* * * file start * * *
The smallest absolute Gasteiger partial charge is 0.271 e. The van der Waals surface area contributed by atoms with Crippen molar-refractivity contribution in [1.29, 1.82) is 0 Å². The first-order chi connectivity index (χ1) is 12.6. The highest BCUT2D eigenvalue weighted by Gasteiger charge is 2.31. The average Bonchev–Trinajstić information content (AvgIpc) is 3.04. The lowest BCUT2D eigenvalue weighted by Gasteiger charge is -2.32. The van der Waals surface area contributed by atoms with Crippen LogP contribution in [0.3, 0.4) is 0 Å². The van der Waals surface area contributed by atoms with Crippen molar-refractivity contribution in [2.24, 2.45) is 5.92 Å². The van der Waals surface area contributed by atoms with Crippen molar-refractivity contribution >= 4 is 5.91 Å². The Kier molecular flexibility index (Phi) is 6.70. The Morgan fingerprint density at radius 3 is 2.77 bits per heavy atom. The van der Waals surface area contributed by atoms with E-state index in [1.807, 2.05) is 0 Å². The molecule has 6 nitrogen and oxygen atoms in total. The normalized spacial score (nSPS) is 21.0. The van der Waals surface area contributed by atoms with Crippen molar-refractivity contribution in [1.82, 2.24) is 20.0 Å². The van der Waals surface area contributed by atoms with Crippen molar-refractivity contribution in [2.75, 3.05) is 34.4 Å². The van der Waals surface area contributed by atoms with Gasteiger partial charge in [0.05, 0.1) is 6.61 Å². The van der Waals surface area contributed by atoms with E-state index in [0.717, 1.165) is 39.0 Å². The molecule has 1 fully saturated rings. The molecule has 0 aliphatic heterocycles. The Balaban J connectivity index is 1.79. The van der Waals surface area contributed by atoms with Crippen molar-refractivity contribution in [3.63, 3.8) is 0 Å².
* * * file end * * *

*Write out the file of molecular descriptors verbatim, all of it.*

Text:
The smallest absolute Gasteiger partial charge is 0.271 e. The van der Waals surface area contributed by atoms with Crippen molar-refractivity contribution in [1.29, 1.82) is 0 Å². The first-order chi connectivity index (χ1) is 12.6. The highest BCUT2D eigenvalue weighted by Gasteiger charge is 2.31. The average Bonchev–Trinajstić information content (AvgIpc) is 3.04. The lowest BCUT2D eigenvalue weighted by Gasteiger charge is -2.32. The van der Waals surface area contributed by atoms with Crippen LogP contribution in [0.3, 0.4) is 0 Å². The van der Waals surface area contributed by atoms with Crippen molar-refractivity contribution in [2.24, 2.45) is 5.92 Å². The van der Waals surface area contributed by atoms with Crippen molar-refractivity contribution >= 4 is 5.91 Å². The Kier molecular flexibility index (Phi) is 6.70. The Morgan fingerprint density at radius 3 is 2.77 bits per heavy atom. The van der Waals surface area contributed by atoms with E-state index in [1.807, 2.05) is 0 Å². The molecule has 6 nitrogen and oxygen atoms in total. The normalized spacial score (nSPS) is 21.0. The van der Waals surface area contributed by atoms with Crippen molar-refractivity contribution in [1.82, 2.24) is 20.0 Å². The van der Waals surface area contributed by atoms with Crippen molar-refractivity contribution in [2.75, 3.05) is 34.4 Å². The van der Waals surface area contributed by atoms with Gasteiger partial charge in [0.05, 0.1) is 6.61 Å². The van der Waals surface area contributed by atoms with E-state index in [0.717, 1.165) is 39.0 Å². The molecule has 1 fully saturated rings. The molecule has 0 aliphatic heterocycles. The Balaban J connectivity index is 1.79. The van der Waals surface area contributed by atoms with Crippen molar-refractivity contribution in [3.63, 3.8) is 0 Å².